The System/360 was re-created for the popular massively multiplayer online (MMO) game Second Life. 01 / 03 The many colors of the IBM System/360 The IBM System/360 wasn’t just a brilliant all-in-one computer mainframe; it was stylish too. The effort is noteworthy because, while IBM and other customers such as Intel and Toyota have used “Second Life” worlds to collaborate on Linden’s servers, it is the first time Linden Lab. IBM and Linden Lab, which operates Second Life, said Tuesday that have demonstrated virtual world interoperability by teleporting avatars between Second Life and an entirely different metaverse running on an OpenSim server.
IBM recently met in Second Life to discuss the effects of Massively multiplayer online games on business. The initial forays into SL were driven by a group in the UK called Eightbar. A team of IBMers led by Ian Hughes (aka epredator) and algernon spackler (Andrew Reynolds) working out of IBM Hursley near Winchester. Click 'Contents' to see whats included. IBM 2.0 Cyberputer. 100% mesh by LuddePudde SL edit 6 faces ( 1 hidden face behind the screen to preload - optional ).
|Product / Service||IBM WATSON|
|Category||D01. Tech-led Brand Experience|
|Entrant||GEOMETRY OGILVY JAPAN Tokyo, JAPAN|
|Idea Creation||GEOMETRY OGILVY JAPAN Tokyo, JAPAN|
|Media Placement||AUR Tokyo, JAPAN|
|PR||AUR Tokyo, JAPAN|
|Production||BIRDMAN Tokyo, JAPAN|
|Doug Schiff||Geometry Ogilvy Japan||Chief Creative Officer|
|George Sugitomo||Geometry Ogilvy Japan||Executive Creative Director|
|Ricardo Adolfo||Geometry Ogilvy Japan||Executive Creative Director|
|Andy Fenning||Geometry Ogilvy Japan||Creative Director|
|Shintaro Hashimoto||Geometry Ogilvy Japan||Associate Creative Director|
|Toshikazu Suzuki||Geometry Ogilvy Japan||Senior Copywriter|
|Takashi Tsukamoto||Geometry Ogilvy Japan||Senior Art Director|
|Ririko Tatsumi||Geometry Ogilvy Japan||Art Director|
|Kasia Grabek||Geometry Ogilvy Japan||Art Director|
|Naoya Kataoka||Geometry Ogilvy Japan||Copywriter|
|Yutaro Nagata||Geometry Ogilvy Japan||Copywriter|
|Fumikazu Okajima||Geometry Ogilvy Japan||Designer|
|Morris Ku||Geometry Ogilvy Japan||Creative Video Director|
|Natsuki Tosa||Geometry Ogilvy Japan||Production Director|
|Junko Igarashi||Geometry Ogilvy Japan||Business Director|
|Wakaba Mikata||Geometry Ogilvy Japan||Account Manager|
|Mitsue Lin||Geometry Ogilvy Japan||Account Executive|
|Aki Sugawara||Geometry Ogilvy Japan||Creative Service Director|
|Naoko Ito||Geometry Ogilvy Japan||Strategy Director|
|Roy Ryo Tsukiji||Birdman||Creative Director|
|Yuta Toga||Birdman||Assistant Director|
|Yoshihiko Abe||Birdman||Art Director|
|Takeru Kobayashi||Birdman||Technical Director|
|Shudai Matsumoto||Birdman||Technical Director|
|Takahisa Maeda||Birdman||Back-End Engineer|
|Takumi Saito||Birdman||Front-End Engineer|
|Naoki Asou||hsbs||Front-End Engineer|
|Yoshihiro Miura||Birdman||Motion Designer Camera Technician|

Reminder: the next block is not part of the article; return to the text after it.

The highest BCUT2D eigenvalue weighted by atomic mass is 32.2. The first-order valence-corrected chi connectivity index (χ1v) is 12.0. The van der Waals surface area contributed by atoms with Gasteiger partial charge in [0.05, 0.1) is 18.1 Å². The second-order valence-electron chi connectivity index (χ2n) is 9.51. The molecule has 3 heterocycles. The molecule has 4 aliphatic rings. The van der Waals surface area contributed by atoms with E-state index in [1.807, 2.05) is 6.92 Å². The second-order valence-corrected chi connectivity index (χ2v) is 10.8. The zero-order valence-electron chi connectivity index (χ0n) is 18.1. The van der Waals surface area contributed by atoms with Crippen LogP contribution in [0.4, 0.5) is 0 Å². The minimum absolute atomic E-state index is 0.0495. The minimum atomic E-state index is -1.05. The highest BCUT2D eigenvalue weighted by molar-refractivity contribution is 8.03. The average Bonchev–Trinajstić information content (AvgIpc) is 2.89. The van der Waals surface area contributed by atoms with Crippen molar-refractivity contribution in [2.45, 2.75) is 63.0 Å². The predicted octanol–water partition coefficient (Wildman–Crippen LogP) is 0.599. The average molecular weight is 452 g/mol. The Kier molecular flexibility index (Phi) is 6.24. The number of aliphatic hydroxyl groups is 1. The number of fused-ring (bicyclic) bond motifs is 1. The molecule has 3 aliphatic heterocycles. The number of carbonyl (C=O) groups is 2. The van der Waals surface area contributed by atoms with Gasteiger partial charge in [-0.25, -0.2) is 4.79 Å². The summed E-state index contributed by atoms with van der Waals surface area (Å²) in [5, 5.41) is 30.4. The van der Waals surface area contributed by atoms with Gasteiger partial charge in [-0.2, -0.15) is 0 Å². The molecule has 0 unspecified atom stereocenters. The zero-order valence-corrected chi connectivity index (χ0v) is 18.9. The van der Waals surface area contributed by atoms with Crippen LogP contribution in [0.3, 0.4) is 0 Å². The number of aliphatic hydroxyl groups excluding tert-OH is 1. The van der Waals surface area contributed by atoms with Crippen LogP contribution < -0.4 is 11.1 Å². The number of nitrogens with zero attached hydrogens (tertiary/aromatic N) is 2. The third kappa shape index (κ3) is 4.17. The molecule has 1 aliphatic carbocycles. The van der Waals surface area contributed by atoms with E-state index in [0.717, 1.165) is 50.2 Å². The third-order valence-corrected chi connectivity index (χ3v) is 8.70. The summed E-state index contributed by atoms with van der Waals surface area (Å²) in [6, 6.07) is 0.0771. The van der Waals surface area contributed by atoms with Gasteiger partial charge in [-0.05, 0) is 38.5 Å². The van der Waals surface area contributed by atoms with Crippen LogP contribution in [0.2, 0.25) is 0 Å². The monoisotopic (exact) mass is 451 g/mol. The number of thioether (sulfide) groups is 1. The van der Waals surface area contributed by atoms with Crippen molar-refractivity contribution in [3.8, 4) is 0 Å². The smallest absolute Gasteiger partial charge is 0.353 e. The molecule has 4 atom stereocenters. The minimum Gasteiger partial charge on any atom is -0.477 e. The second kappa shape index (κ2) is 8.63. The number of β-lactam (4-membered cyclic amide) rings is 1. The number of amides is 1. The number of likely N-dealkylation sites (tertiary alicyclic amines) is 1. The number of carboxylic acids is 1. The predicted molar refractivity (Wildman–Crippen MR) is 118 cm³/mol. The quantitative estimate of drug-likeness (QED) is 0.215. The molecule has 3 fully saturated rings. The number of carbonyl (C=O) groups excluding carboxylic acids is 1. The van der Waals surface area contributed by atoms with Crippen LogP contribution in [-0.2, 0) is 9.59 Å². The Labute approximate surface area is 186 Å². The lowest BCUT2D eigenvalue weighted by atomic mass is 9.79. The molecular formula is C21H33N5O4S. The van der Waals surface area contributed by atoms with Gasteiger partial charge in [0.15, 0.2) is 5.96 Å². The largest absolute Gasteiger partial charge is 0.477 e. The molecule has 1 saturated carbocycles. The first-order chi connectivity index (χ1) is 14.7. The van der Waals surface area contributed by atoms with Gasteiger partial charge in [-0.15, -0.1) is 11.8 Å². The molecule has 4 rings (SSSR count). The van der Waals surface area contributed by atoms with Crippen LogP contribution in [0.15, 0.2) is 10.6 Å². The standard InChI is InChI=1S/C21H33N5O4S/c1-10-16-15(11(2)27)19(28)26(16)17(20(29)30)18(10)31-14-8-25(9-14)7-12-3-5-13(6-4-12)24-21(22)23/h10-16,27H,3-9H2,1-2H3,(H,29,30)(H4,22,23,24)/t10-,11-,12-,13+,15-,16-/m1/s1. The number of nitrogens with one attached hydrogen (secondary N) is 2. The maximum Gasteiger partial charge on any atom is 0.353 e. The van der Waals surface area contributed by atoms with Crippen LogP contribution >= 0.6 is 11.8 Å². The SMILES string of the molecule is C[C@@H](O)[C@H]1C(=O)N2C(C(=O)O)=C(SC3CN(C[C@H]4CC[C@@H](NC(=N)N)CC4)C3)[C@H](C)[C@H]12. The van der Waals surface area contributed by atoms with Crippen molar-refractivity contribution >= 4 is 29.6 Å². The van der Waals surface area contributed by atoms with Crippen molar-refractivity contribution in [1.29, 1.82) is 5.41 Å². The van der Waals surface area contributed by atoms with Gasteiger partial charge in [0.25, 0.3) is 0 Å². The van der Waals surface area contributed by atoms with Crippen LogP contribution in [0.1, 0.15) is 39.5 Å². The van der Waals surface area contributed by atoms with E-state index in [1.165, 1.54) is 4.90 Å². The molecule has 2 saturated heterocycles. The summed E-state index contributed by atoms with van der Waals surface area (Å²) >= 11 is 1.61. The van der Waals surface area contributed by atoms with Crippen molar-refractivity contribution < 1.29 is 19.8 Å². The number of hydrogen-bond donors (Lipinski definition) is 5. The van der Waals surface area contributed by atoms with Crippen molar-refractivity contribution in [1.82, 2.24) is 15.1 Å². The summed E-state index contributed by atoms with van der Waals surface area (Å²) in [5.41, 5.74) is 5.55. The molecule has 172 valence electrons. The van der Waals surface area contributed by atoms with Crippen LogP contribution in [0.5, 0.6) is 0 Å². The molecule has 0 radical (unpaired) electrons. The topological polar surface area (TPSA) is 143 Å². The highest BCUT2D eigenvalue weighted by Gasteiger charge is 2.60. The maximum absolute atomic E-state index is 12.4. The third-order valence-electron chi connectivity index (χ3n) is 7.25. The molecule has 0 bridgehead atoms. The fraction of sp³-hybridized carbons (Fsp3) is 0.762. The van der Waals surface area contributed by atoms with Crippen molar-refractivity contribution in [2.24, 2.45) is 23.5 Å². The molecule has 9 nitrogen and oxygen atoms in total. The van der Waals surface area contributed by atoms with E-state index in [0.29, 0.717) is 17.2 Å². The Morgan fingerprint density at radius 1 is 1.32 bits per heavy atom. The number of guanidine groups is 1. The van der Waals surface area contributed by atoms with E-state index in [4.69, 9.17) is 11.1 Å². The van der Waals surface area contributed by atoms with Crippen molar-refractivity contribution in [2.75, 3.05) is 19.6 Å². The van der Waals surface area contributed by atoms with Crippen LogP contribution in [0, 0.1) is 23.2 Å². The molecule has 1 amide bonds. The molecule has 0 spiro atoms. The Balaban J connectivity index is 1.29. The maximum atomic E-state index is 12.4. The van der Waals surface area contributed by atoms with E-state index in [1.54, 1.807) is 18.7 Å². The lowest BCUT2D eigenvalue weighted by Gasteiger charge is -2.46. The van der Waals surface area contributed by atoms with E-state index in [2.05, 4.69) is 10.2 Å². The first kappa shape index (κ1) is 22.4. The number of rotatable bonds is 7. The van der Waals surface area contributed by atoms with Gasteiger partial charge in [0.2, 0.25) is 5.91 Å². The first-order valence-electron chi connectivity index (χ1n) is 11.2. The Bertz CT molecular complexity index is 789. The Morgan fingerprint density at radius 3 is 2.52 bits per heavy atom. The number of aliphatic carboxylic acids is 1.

|Yoko Kosins||Birdman||Project Manager|
|Naoaki Kitahara||Birdman||Project Manager|
|Tamami Maekawa||Birdman||Project Manager|
Why is this work relevant for Brand Experience & Activation?
Last year, IBM decided to make a concerted effort to contribute towards tackling the aging problem in Japan. In making 'Second Life,' IBM has been able to make a difference in helping thousands of aged Japanese find new meaning in their lives through finding a career path, or one that could be more of a hobby, via IBM technology. To engage with seniors and introduce them to the 'Second Life' algorithm, we created a series of brand experiences and activations in various locations in Japan.
Japan now has the world oldest population with more than 1 in 4 citizens over 65. And with life expectancy at 85, retirees are looking at 20+ years of feeling lonely and unproductive.IBM wanted to put their technological prowess to work, in order to begin to find answers to how seniors could live more productive, happier lives in their later years.The objective was to meaningfully demonstrate IBM's AI abilities; in a tangible way that would bring the foreign company closer to the Japanese people.
Describe the creative idea (20% of vote)
To help seniors find their calling after retirement, we wanted to use IBM's tech prowess and AI expertise.The idea was to create an algorithm that could learn to understand the unique personality traits of individuals. Then, by cross-referencing that data with professional occupation-based data we could see what kinds of positions might be right and satisfying to those seniors. The unique aspect of the algorithm was how it identified personality traits with specificity, leading to possibilities in their future that participants might not have thought of themselves.
Describe the strategy (20% of vote)
We worked with senior organizations, retirement centers and recruited online as well to find seniors interested in seeking a more stimulating future.Fortunately, we found hundreds of seniors who had no fame or fortune. These typical aged Japanese participants more often than not discovered they had interests outside of their occupation, which led to more fruitful occupational suggestions.The youngest group we had as participants were verging on retirement, in their mid-60s, but the oldest were in their mid-90s.
Describe the execution (30% of vote)
After thousands of seniors were recruited, they answered simple questions via their voice, as Watson's AI analyzed and drew connections between a databank of occupations and characteristics, and those participants' personalities.The IBM algorithm cross-referenced occupational data with participants' traits via Watson's deep personality cognitive analytics. The platform has so far helped over 43,000 seniors find a fulfilling path they otherwise wouldn't have identified.
List the results (30% of vote)
The campaign gained over US$3MM in media attention and 46 million impressions—quite a large number for a B2B effort—while helping over 43,000 seniors find passions they never may have been able to identify. In addition, the campaign received a 2020 D&AD Wood Pencil and has been accepted into the 2021 Communication Arts Interactive Annual.Website URL
SAN JOSE, Calif. - 10 Oct 2007: IBM (NYSE: IBM) and Linden Lab®, creator of the virtual world Second Life® (www.secondlife.com), today announced the intent to develop new technologies and methodologies based on open standards that will help advance the future of 3D virtual worlds.